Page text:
Though it may be hard to imagine now, Patty Wirth’s charming coastal modern cottage perched high up on a dune was once firmly grounded in the ’80s. The home’s transformation is the story of a retired NAVY commander and practicing nurse anesthetist who wanted a kitchen more conducive to the dinner parties she loves to host and ended up with a whole house remodel.
Patty Wirth bought her three-bedroom, two-and-a-half-bath, 1,900 square foot home in Virginia Beach’s Pelican Dune community while stationed in Coastal Virginia. Located in the Shore Drive corridor and built in 1979, Wirth’s model was the least frequently built of four basic house plans in the development. She has happily lived in what neighbors refer to as “the house on the hill” since 2003, save two stretches.
From 2009-2012, she rented out her home while stationed in D.C., and from August 2016 to April 2017, she relocated to a rental house on Chubb Lake during the remodel. For her top-to-bottom reno, Wirth hired Mark Bullington, owner of Seagull Contracting, as her general contractor and Reese Lusk, principal of r. Lusk Studios, as her interior architectural planner and designer.
The home’s need for a new roof, siding and HVAC system coupled with Wirth’s weariness with her walled-off kitchen led to a “steamroller” effect of Rubik’s Cube-like space planning and expansion to 2,400 square feet. Not only did the team open the kitchen to the family and dining rooms—the latter broadened by taking in the old deck—but they replaced the former laundry room with a pantry, relocated the new laundry room to Wirth’s ample closet, shifted the front entrance, reconfigured the primary bath by tucking a water closet behind the shower, moved the primary bedroom closets, and stripped the stairwell of its diagonal cedar plank walls which echoed the exterior. They also added an office and a two-car garage with an expansive rooftop deck above for entertaining.
Inside and out, “It looks nothing like it used to,” asserts the homeowner. The exterior is now wrapped in warm neutral cedar shakes with a stacked stone base, retaining wall and stairs to the front porch, all set-off with creamy white trim. Inside, Lusk followed the interior design principle of “layering” in which each element is overlayed on the previous: paint and other wall coverings, window treatments, flooring, lighting, furnishings, fabrics, artwork and accessories. A key to successful design is ensuring that each layer works on its own and in harmony with all the others for a cohesive look and feel.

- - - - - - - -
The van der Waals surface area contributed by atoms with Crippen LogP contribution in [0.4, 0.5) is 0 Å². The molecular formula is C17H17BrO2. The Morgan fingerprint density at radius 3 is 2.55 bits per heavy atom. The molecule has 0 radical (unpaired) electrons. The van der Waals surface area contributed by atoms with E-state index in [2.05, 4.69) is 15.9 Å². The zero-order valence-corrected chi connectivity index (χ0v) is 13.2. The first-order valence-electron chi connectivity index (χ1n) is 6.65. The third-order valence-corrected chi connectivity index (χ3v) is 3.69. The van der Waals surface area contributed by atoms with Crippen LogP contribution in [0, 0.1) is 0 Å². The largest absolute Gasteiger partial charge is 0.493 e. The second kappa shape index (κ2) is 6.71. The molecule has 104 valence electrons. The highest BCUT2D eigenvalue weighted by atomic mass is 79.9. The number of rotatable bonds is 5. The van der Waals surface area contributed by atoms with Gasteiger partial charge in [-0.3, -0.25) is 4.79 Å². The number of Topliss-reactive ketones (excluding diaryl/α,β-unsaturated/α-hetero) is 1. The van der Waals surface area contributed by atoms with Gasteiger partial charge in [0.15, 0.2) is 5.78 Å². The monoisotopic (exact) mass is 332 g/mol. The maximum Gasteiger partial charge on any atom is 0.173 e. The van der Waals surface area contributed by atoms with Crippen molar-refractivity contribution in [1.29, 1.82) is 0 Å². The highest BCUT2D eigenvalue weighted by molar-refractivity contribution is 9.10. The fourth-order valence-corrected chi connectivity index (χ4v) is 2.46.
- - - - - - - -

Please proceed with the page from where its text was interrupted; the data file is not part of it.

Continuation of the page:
As a foundation on which to build, Lusk worked with Wirth to establish a base color. Through many conversations and a few photos, Lusk learned—because Wirth told him good-naturedly—that they did not speak the same language. Hers was that of medicine and science, his of art and design. Ultimately, the pair, friends for a decade, got on the same page with what Lusk refers to as his “concierge approach,” developed through working with clients who do not have the time nor the inclination to be intimately involved in every decision.
Because she wanted a coastal feel, Wirth chose wall colors of soft blues, corals and sand set off by painted gray doors and wide white custom molding and trim whose recessed panels echo the white kitchen cabinetry. Grounding the wall colors are wide dark wood plank flooring with a scraped texture in the main living spaces. In the bedrooms and baths, Wirth opted for lighter neutral carpet and tile. Artwork, including pieces by r. Lusk Studios, leans botanical, as well as nautical, adding a layer of interest to the walls.
Lusk and Wirth introduced pattern, another key layer, in a variety of ways. In the powder room, white recessed wainscoting is set off by striking coral-colored wallpaper with a lively white coral motif reminiscent of ginkgo leaves. To frame many of the windows, the pair chose long softly pleated panels of modern botanical and zoological prints with tropical motifs, like flowers, pineapples and birds, in non-tropical colors like gray, taupe, gold and olive green. Providing privacy while nodding to the natural world are blinds and shades with bamboo and rattan textures, materials repeated on the kitchen barstools and a guestroom headboard.
Locals may recall that Hurricane Matthew bore down on our region in early October 2016. With 21 inches of water in her rental home, Wirth lost 80% of her belongings. The silver lining is that her newly remodeled home would need to be filled with furnishings chosen especially for it, save her grandparents’ dressers, which received a custom finish from r. Lusk Studios. With every layer, Lusk worked with Wirth to balance the light and airy feel she craved with cozy coastal charm, but without going overboard.
Dining chairs sport cabana-like stripes, but in neutral colors, while white slipcovered sofas suggest a vacation home. Large pendants over the kitchen island wrap pebbled glass globes with rope, evoking foamy waves and all things nautical, while a glass mosaic backsplash shimmers with the colors of the ocean, and the terrazzo-like countertop suggests tumbled beach glass.
Both painted and natural weathered wood furnishings, fan blades and the stair banister complement the flooring and suggest docks and fishing shacks. The fireplace mantle is fashioned from an actual dock behind Lusk and Becky Bump’s tiny house, also on Chubb Lake, where the couple lived after also being displaced by Hurricane Matthew.
The final layer of decorative objects and personal memorabilia, especially photos, attest to Wirth’s passions: her coastal home, culinary adventures, career, clan of friends and family and, most recently, a newly adopted canine companion.
Learn more about r. Lusk Studios at LuskStudios.com.